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It’s Been Five Years and These SoCal National Monuments Are Still Standing

On February 12, 2016—five years ago today—fellow left-hander Barack Obama picked up his pen and created three new national monuments and protected 1.8 million acres of land that belong to you and me. Those three monuments are Castle Mountains, Mojave Trails, and Sand to Snow, and across Southern California, as best they can in these covid days, people are celebrating the anniversary.

Mojave Trails is the largest of the three. Spanning 1.6 million acres, more than 350,000 acres of previously congressionally-designated Wilderness, MTNM is comprised of a mosaic of rugged mountain ranges, ancient lava flows, and spectacular sand dunes. It protects Native American trading routes, World War II-era training camps, and the longest remaining undeveloped stretch of Route 66. Castle Mountains is just 20,920 acres, but it’s a critical wildlife connection between two mountain ranges, protecting water resources, plants, and critters such as golden eagles, bighorn sheep, mountain lions, and bobcats. Sand to Snow is 154,000 acres, including just over 100,000 acres of Wilderness, and it encompasses SoCal’s tallest peak (yes, there’s bc skiing here) and a whole lot more.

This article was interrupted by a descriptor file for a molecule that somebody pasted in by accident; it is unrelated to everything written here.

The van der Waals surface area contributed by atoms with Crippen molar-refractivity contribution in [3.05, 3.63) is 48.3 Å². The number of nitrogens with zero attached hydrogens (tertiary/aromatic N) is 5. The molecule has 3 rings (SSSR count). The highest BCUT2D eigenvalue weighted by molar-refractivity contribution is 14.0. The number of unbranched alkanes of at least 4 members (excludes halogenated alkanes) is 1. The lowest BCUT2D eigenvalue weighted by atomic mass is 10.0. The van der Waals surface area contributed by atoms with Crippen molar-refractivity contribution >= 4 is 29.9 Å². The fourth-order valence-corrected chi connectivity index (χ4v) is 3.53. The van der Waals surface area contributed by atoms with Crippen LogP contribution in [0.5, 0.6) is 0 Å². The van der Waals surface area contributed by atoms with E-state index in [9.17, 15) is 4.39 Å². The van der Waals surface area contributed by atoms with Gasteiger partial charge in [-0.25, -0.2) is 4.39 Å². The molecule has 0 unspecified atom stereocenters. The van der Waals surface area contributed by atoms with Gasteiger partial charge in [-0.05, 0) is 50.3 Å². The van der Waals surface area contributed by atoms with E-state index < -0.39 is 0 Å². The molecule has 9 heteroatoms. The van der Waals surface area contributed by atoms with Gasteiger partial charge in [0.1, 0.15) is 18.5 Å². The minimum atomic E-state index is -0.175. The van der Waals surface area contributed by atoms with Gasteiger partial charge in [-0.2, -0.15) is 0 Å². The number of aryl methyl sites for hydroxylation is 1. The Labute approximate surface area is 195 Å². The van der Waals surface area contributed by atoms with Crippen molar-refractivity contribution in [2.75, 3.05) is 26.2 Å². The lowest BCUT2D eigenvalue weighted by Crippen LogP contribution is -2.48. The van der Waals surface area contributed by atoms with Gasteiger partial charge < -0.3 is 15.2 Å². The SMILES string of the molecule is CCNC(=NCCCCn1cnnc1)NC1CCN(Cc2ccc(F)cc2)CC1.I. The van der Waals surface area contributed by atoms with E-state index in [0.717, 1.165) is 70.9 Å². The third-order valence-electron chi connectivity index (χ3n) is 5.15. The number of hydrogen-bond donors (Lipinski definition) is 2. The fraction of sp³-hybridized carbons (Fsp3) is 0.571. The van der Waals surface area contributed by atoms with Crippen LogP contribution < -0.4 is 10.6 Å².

The monuments survived the four years of Sauron’s administration without reduction, thankfully, but threats remain, including groundwater pumping, development encroachment, climate change and more. The fight for conservation never ends.

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